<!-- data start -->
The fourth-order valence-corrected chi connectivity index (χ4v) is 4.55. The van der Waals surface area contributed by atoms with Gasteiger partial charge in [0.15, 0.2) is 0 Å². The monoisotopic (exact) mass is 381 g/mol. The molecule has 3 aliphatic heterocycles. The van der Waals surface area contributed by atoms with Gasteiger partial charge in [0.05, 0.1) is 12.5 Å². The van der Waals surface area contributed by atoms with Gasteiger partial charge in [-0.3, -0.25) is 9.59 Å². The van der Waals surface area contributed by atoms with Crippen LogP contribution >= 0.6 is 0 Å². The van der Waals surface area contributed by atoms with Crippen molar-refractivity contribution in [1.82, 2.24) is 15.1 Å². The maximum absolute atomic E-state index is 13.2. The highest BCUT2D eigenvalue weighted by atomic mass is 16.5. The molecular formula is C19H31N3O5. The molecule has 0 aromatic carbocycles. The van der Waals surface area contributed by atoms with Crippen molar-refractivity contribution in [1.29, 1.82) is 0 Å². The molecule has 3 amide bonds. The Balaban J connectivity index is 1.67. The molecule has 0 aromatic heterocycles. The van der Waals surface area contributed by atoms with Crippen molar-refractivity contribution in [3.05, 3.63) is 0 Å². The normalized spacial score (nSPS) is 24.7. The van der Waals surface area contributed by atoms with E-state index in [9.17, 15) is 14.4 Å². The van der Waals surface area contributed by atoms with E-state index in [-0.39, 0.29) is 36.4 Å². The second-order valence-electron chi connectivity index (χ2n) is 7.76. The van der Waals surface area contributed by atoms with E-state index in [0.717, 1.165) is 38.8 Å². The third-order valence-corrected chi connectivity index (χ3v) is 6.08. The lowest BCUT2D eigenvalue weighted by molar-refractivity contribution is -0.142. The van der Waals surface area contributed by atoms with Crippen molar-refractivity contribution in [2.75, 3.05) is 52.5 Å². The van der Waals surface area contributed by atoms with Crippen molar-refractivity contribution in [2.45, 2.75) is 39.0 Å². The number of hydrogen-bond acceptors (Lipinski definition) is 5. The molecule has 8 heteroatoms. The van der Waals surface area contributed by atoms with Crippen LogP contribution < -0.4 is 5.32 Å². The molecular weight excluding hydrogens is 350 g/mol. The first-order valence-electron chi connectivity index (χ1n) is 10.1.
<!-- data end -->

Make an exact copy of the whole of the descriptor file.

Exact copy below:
The fourth-order valence-corrected chi connectivity index (χ4v) is 4.55. The van der Waals surface area contributed by atoms with Gasteiger partial charge in [0.15, 0.2) is 0 Å². The monoisotopic (exact) mass is 381 g/mol. The molecule has 3 aliphatic heterocycles. The van der Waals surface area contributed by atoms with Gasteiger partial charge in [0.05, 0.1) is 12.5 Å². The van der Waals surface area contributed by atoms with Gasteiger partial charge in [-0.3, -0.25) is 9.59 Å². The van der Waals surface area contributed by atoms with Crippen LogP contribution >= 0.6 is 0 Å². The van der Waals surface area contributed by atoms with Crippen molar-refractivity contribution in [1.82, 2.24) is 15.1 Å². The maximum absolute atomic E-state index is 13.2. The highest BCUT2D eigenvalue weighted by atomic mass is 16.5. The molecular formula is C19H31N3O5. The molecule has 0 aromatic carbocycles. The van der Waals surface area contributed by atoms with Crippen molar-refractivity contribution in [1.29, 1.82) is 0 Å². The molecule has 3 amide bonds. The Balaban J connectivity index is 1.67. The molecule has 0 aromatic heterocycles. The van der Waals surface area contributed by atoms with Crippen molar-refractivity contribution in [3.05, 3.63) is 0 Å². The normalized spacial score (nSPS) is 24.7. The van der Waals surface area contributed by atoms with E-state index in [9.17, 15) is 14.4 Å². The van der Waals surface area contributed by atoms with E-state index in [-0.39, 0.29) is 36.4 Å². The second-order valence-electron chi connectivity index (χ2n) is 7.76. The van der Waals surface area contributed by atoms with E-state index in [0.717, 1.165) is 38.8 Å². The third-order valence-corrected chi connectivity index (χ3v) is 6.08. The lowest BCUT2D eigenvalue weighted by molar-refractivity contribution is -0.142. The van der Waals surface area contributed by atoms with Crippen molar-refractivity contribution in [2.75, 3.05) is 52.5 Å². The van der Waals surface area contributed by atoms with Crippen molar-refractivity contribution in [2.45, 2.75) is 39.0 Å². The number of hydrogen-bond acceptors (Lipinski definition) is 5. The molecule has 8 heteroatoms. The van der Waals surface area contributed by atoms with Crippen LogP contribution < -0.4 is 5.32 Å². The molecular weight excluding hydrogens is 350 g/mol. The first-order valence-electron chi connectivity index (χ1n) is 10.1.